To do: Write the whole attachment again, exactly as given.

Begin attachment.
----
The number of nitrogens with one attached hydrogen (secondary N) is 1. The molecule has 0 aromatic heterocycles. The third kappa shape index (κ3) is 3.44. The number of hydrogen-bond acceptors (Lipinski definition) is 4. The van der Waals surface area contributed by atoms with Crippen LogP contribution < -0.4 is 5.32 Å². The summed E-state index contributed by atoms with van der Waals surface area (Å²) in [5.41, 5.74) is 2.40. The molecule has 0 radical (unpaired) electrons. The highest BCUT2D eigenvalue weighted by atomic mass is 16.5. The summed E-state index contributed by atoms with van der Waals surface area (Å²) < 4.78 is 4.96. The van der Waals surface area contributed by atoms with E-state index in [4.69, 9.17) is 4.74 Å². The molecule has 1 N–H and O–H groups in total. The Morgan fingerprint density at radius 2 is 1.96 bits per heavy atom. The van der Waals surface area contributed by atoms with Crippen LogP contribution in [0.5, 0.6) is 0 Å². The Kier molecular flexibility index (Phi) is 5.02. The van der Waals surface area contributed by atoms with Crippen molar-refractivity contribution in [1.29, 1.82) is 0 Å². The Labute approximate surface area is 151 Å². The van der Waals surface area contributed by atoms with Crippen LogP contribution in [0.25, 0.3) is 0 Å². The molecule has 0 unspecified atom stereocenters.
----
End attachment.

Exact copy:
The number of nitrogens with one attached hydrogen (secondary N) is 1. The molecule has 0 aromatic heterocycles. The third kappa shape index (κ3) is 3.44. The number of hydrogen-bond acceptors (Lipinski definition) is 4. The van der Waals surface area contributed by atoms with Crippen LogP contribution < -0.4 is 5.32 Å². The summed E-state index contributed by atoms with van der Waals surface area (Å²) in [5.41, 5.74) is 2.40. The molecule has 0 radical (unpaired) electrons. The highest BCUT2D eigenvalue weighted by atomic mass is 16.5. The summed E-state index contributed by atoms with van der Waals surface area (Å²) < 4.78 is 4.96. The van der Waals surface area contributed by atoms with E-state index in [4.69, 9.17) is 4.74 Å². The molecule has 1 N–H and O–H groups in total. The Morgan fingerprint density at radius 2 is 1.96 bits per heavy atom. The van der Waals surface area contributed by atoms with Crippen LogP contribution in [0.5, 0.6) is 0 Å². The Kier molecular flexibility index (Phi) is 5.02. The van der Waals surface area contributed by atoms with Crippen molar-refractivity contribution in [1.29, 1.82) is 0 Å². The Labute approximate surface area is 151 Å². The van der Waals surface area contributed by atoms with Crippen LogP contribution in [0.25, 0.3) is 0 Å². The molecule has 0 unspecified atom stereocenters.